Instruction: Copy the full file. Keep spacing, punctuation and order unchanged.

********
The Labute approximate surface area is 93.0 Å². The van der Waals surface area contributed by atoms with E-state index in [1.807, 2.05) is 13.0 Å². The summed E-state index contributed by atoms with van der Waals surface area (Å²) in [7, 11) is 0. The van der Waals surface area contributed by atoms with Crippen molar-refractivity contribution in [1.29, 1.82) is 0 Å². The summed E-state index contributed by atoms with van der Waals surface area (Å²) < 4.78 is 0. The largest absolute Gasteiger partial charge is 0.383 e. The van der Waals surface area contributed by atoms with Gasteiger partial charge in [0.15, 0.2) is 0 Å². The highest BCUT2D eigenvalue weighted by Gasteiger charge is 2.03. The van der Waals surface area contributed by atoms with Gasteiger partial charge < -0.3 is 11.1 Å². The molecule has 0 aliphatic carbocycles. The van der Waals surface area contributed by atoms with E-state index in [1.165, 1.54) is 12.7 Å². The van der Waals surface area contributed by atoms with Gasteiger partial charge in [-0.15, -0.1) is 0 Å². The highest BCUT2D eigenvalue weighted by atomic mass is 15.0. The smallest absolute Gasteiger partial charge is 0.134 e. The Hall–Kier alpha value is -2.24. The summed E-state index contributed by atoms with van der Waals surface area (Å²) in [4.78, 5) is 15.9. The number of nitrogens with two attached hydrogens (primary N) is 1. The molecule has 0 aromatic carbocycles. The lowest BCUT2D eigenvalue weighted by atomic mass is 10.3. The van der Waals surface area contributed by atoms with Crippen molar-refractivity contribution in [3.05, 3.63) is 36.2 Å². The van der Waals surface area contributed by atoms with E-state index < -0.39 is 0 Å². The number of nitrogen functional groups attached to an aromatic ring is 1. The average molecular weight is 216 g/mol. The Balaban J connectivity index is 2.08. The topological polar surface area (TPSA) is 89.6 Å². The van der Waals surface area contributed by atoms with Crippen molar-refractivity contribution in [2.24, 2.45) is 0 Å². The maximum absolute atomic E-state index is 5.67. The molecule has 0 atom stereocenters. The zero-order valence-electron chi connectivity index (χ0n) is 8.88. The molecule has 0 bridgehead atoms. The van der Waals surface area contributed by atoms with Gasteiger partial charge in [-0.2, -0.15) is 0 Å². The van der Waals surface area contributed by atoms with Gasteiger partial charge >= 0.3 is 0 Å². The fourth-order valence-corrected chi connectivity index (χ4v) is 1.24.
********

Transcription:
The Labute approximate surface area is 93.0 Å². The van der Waals surface area contributed by atoms with E-state index in [1.807, 2.05) is 13.0 Å². The summed E-state index contributed by atoms with van der Waals surface area (Å²) in [7, 11) is 0. The van der Waals surface area contributed by atoms with Crippen molar-refractivity contribution in [1.29, 1.82) is 0 Å². The summed E-state index contributed by atoms with van der Waals surface area (Å²) < 4.78 is 0. The largest absolute Gasteiger partial charge is 0.383 e. The van der Waals surface area contributed by atoms with Gasteiger partial charge in [0.15, 0.2) is 0 Å². The highest BCUT2D eigenvalue weighted by Gasteiger charge is 2.03. The van der Waals surface area contributed by atoms with Gasteiger partial charge < -0.3 is 11.1 Å². The molecule has 0 aliphatic carbocycles. The van der Waals surface area contributed by atoms with E-state index in [1.165, 1.54) is 12.7 Å². The van der Waals surface area contributed by atoms with Gasteiger partial charge in [-0.15, -0.1) is 0 Å². The highest BCUT2D eigenvalue weighted by atomic mass is 15.0. The smallest absolute Gasteiger partial charge is 0.134 e. The Hall–Kier alpha value is -2.24. The summed E-state index contributed by atoms with van der Waals surface area (Å²) in [4.78, 5) is 15.9. The number of nitrogens with two attached hydrogens (primary N) is 1. The molecule has 0 aromatic carbocycles. The lowest BCUT2D eigenvalue weighted by atomic mass is 10.3. The van der Waals surface area contributed by atoms with Crippen molar-refractivity contribution in [3.05, 3.63) is 36.2 Å². The van der Waals surface area contributed by atoms with E-state index < -0.39 is 0 Å². The number of nitrogen functional groups attached to an aromatic ring is 1. The average molecular weight is 216 g/mol. The Balaban J connectivity index is 2.08. The topological polar surface area (TPSA) is 89.6 Å². The van der Waals surface area contributed by atoms with Crippen molar-refractivity contribution in [2.24, 2.45) is 0 Å². The maximum absolute atomic E-state index is 5.67. The molecule has 0 atom stereocenters. The zero-order valence-electron chi connectivity index (χ0n) is 8.88. The molecule has 0 bridgehead atoms. The van der Waals surface area contributed by atoms with Gasteiger partial charge in [-0.2, -0.15) is 0 Å². The van der Waals surface area contributed by atoms with Gasteiger partial charge >= 0.3 is 0 Å². The fourth-order valence-corrected chi connectivity index (χ4v) is 1.24.